The reviewer does not just skim the code looking for obvious problems, as one might have to do if asked to review another developer’s work at some typical IT department. No, this reviewer studies all the code very thoroughly, aiming to understand how it works just as well as the primary developer does. That’s his job.
The manager also looks at the code periodically, and reads all communications between the two developers, to make sure that steady progress is being made.
The primary developer may be allowed to work remotely from any location of his choosing, or may have to spend at least part of each week working in the office with the QA and requirements personnel. The reviewer, however, never comes to the office, and is known only to the manager (and that manager’s higher-ups, of course). So, although the reviewer is not paid much more than he could make elsewhere, he still has a very strong incentive to stay with your company, since his current post allows him much more free time, plus the opportunity to work from any place where he can VPN into your network.
The Primary + Reviewer system has the potential to achieve:
Lower development costs
Lower technology licensing fees
Faster, cleaner development
Snappier and less buggy end-user experience
Faster turnaround for user requests
Strong, long-term loyalty from both developers
If the primary developer ever does leave, for whatever reason, the code is well-written, well-commented, and thoroughly understood by the reviewer, who can now step in as the primary developer until a new primary developer is found — or can permanently occupy the primary developer seat (with commensurate pay boost), in which case a new reviewer will be hired.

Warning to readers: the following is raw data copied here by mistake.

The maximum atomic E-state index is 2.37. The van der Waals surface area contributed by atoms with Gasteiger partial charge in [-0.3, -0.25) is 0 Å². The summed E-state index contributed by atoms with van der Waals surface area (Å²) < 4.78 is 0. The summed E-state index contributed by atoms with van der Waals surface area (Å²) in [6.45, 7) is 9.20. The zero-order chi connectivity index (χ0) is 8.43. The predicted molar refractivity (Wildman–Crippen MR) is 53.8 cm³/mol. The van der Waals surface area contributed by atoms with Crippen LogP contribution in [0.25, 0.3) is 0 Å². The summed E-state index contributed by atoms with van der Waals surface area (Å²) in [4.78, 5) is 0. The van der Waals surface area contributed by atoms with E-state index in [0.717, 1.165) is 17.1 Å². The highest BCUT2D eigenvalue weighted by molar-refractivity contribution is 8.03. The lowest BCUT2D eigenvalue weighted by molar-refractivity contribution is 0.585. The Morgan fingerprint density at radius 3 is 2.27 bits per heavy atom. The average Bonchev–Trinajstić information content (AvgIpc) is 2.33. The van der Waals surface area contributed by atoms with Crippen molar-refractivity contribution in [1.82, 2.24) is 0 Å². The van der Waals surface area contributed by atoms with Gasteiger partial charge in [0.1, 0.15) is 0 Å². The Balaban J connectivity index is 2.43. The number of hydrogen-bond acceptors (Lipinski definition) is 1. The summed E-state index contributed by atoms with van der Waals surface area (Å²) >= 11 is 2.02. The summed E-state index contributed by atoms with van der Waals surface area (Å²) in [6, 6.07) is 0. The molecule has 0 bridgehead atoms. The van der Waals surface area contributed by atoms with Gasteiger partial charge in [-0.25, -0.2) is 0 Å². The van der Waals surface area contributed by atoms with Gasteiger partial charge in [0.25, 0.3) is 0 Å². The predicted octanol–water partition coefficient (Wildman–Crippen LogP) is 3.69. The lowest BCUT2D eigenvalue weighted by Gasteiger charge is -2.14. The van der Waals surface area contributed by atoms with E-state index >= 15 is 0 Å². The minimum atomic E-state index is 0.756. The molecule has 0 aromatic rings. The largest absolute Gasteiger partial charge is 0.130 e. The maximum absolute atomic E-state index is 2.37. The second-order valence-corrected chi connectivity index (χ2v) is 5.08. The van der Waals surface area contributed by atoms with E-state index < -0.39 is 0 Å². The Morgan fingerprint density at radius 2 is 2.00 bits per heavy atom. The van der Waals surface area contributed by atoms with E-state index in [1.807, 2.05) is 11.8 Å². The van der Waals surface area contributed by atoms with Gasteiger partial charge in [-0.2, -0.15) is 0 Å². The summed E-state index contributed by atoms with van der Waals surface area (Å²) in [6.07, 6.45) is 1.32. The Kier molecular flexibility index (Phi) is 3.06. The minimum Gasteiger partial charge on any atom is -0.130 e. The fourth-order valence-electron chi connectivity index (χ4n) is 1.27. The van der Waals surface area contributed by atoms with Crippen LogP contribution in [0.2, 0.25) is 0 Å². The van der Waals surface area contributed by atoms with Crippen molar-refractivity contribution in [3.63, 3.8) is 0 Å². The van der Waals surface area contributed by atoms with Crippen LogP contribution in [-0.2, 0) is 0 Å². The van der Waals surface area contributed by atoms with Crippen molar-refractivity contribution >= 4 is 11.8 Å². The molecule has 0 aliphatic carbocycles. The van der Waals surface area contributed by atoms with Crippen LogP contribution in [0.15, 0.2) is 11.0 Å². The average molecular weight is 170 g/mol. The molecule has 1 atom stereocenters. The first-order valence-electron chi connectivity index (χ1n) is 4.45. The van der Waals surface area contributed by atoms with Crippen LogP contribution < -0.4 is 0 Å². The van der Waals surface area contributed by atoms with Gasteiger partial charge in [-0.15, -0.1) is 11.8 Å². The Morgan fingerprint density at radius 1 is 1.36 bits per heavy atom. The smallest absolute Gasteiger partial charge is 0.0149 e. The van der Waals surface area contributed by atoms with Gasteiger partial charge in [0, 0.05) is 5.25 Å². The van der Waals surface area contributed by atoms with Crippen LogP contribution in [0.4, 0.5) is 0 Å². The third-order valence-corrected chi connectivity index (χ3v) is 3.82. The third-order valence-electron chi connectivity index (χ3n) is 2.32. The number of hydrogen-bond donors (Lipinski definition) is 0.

If a new reviewer has to be hired, for the reason mentioned above, or because the current reviewer just leaves, then the new reviewer will spend two-thirds of his time reviewing the primary developer’s ongoing work, and the other one-third of his time studying pre-existing code.
In the absolute worst case, where both developers leave nearly simultaneously, the code is still well-organized, well-commented, and consistently formatted. Plus the manager has a good feel for it from her periodic examinations — perhaps she could step in as the primary or reviewer for a time.
Will the developers like it?
They’ll love it.
And if your primary developer ever thinks that it might be a little annoying to have to explain things to a reviewer via forwarded e-mail, and to have all his new code reviewed every day, then he’ll just remember how much less he was making at all his previous jobs, how much less real coding he got to do at those jobs, how bad it was to be unemployed inbetween them, etc.
And if your reviewer ever thinks it might be a little annoying to review someone else’s code for a living, he’ll just remember how much less free time he had at his previous jobs, and how bad it was to commute to the same cubicle day after day — and how bad it was to be unemployed between jobs, etc.
They’ll love it; they really will. And so will you.